Title page for ETD etd-04232008-141353


Type of Document Master's Thesis
Author Tejada, Sherry Lynn
URN etd-04232008-141353
Title The Necrogeography of Melungeon Cemeteries in Central Appalachia
Degree Master of Science
Department Geography
Advisory Committee
Advisor Name Title
Scarpaci, Joseph L. Committee Chair
Jackson, Stevan R. Committee Member
Resler, Lynn M. Committee Member
Keywords
  • Central Appalachian culture
  • cemetery
  • necrogeography
  • assimilation
  • Melungeon
  • gravehouse
Date of Defense 2008-04-09
Availability unrestricted
Abstract
Previous historical and cultural geographic studies of the cemetery suggest that gravemarkers are surrogates for ethnicity and cultural assimilation. While studies of this type among single ethnic groups are common, examination of the multiethnic cemetery has largely been ignored. This study focuses on the necrogeography (regional burial practices) of the Melungeons, an understudied and underrepresented minority group. Their diverse ancestry purportedly includes a mixture of European, Native American, and African heritage. They have settled primarily in the Central Appalachian region, and more specifically within Hancock County, Tennessee. Their traditional burial practices include the construction of a unique gravehouse.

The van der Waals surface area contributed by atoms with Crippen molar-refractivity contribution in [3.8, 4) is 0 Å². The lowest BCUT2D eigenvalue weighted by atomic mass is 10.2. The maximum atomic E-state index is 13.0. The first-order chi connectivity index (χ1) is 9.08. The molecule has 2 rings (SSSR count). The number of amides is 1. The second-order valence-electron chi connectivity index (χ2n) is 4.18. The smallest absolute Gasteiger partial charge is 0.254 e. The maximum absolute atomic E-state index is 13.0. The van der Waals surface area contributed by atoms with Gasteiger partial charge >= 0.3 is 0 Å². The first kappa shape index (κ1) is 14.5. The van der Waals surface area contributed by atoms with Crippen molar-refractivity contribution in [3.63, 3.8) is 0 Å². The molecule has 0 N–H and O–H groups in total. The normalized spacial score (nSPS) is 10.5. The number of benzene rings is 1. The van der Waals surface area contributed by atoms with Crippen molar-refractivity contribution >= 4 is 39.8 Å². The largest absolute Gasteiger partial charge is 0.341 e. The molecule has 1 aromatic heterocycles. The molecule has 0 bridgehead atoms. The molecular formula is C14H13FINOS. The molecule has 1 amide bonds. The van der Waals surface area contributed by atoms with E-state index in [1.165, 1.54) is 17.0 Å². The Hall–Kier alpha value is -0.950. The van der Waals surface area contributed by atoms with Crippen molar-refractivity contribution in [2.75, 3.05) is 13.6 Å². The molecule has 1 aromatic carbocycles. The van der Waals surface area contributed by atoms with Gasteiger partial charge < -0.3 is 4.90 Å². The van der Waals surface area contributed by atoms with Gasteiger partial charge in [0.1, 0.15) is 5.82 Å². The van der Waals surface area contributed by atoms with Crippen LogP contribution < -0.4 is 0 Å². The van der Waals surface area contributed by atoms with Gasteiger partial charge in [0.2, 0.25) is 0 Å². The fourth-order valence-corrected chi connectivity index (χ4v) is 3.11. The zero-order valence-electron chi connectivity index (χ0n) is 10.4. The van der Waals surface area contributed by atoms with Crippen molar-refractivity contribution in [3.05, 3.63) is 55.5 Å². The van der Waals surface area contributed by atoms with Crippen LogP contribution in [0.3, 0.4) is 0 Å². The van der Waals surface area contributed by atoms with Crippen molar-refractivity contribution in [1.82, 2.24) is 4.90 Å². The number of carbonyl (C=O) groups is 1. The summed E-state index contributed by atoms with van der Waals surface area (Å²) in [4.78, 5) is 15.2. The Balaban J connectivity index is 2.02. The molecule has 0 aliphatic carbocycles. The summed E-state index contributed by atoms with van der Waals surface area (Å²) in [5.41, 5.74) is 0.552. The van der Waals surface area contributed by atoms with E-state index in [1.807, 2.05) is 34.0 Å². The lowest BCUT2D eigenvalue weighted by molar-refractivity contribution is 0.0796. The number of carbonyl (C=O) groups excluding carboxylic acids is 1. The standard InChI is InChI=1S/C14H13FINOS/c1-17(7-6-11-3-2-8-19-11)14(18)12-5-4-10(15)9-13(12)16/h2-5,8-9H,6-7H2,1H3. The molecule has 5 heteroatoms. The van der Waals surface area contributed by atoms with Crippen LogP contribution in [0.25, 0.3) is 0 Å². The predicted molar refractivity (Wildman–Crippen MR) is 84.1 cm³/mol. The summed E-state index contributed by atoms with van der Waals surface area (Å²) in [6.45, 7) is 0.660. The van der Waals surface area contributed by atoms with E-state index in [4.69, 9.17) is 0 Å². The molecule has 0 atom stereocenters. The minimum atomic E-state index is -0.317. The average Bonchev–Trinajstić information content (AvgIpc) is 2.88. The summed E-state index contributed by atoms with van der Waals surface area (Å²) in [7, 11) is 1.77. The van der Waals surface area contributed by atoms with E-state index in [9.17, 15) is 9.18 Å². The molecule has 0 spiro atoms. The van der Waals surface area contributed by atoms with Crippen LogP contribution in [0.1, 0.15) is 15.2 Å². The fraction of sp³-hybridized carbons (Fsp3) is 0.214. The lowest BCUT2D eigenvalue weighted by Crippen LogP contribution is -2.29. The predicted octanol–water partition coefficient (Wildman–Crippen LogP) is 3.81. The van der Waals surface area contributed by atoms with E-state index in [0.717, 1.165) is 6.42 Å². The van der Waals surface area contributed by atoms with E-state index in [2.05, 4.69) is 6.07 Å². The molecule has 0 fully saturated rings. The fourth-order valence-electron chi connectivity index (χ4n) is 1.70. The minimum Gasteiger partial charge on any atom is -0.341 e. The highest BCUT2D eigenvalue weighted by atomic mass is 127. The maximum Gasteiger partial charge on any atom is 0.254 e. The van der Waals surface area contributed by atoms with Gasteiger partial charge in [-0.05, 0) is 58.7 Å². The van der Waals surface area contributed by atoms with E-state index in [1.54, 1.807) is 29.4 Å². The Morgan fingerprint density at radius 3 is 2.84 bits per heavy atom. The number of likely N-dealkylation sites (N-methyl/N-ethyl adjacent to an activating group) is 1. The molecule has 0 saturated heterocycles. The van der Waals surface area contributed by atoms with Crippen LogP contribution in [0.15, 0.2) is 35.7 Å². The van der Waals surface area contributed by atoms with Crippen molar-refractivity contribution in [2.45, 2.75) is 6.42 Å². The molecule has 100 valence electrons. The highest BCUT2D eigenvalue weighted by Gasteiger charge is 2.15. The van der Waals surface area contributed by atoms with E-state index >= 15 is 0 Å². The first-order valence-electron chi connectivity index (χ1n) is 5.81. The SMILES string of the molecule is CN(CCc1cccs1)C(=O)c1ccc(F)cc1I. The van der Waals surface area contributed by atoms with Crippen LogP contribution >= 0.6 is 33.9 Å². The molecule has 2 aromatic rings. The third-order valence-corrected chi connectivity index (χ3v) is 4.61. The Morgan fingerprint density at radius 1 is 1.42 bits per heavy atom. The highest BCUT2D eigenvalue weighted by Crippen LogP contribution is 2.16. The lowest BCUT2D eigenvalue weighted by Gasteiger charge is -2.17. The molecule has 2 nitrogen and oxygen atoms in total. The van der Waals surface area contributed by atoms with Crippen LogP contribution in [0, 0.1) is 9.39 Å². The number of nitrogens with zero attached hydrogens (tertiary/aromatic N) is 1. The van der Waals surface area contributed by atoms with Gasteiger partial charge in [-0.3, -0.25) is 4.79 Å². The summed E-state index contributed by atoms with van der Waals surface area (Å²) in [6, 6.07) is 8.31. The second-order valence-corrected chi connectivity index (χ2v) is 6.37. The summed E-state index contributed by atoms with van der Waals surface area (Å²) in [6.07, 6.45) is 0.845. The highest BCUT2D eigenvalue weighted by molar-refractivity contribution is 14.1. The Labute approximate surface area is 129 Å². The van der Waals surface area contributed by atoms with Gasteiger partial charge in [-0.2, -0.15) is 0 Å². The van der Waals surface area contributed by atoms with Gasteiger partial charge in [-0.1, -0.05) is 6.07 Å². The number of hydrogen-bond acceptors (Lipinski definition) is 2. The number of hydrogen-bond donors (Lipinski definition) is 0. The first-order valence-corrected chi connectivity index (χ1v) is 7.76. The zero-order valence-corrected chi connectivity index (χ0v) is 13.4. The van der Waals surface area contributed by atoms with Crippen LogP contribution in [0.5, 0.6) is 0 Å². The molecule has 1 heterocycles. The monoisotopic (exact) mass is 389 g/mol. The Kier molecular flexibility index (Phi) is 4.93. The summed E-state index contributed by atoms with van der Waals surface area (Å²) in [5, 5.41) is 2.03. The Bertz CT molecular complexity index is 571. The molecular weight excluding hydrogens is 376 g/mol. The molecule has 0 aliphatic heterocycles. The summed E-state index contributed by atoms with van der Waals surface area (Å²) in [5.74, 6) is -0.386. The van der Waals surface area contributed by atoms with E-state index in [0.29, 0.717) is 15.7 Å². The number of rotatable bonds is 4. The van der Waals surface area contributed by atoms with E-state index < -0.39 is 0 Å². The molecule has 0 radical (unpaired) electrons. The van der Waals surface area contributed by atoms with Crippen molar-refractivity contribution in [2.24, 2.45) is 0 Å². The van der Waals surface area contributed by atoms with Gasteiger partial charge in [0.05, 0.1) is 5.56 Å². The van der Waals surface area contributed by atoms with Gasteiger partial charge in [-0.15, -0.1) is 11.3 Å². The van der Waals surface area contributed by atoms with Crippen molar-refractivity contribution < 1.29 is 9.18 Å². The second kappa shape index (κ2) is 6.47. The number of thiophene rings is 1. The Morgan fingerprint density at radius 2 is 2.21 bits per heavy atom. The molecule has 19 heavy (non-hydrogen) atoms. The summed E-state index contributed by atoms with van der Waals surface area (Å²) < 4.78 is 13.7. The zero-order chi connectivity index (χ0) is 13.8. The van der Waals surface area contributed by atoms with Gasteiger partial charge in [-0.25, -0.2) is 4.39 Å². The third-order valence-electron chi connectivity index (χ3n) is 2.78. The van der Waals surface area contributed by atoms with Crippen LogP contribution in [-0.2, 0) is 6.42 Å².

I conducted personal interviews with Melungeons, religious leaders, and cemetery workers to determine the social meanings attached to these unique gravemarkers. I inspected 116 cemeteries located within Hancock County. A Melungeon Burial Index (MBI) was calculated based on the number and type of gravemarkers in individual cemeteries. The MBI acts a cultural inventory to measure varying degrees of Melungeon burial assimilation. Next, I interpreted the spatial patterns of assimilation to describe qualities of material cultural diffusion in the area. My findings show that traditional gravehouses are gradually being abandoned by the residents and over 93% of cemeteries exhibit complete burial assimilation. This suggests that gravehouse construction, a material and cultural practice of a U.S. minority group, has ended.

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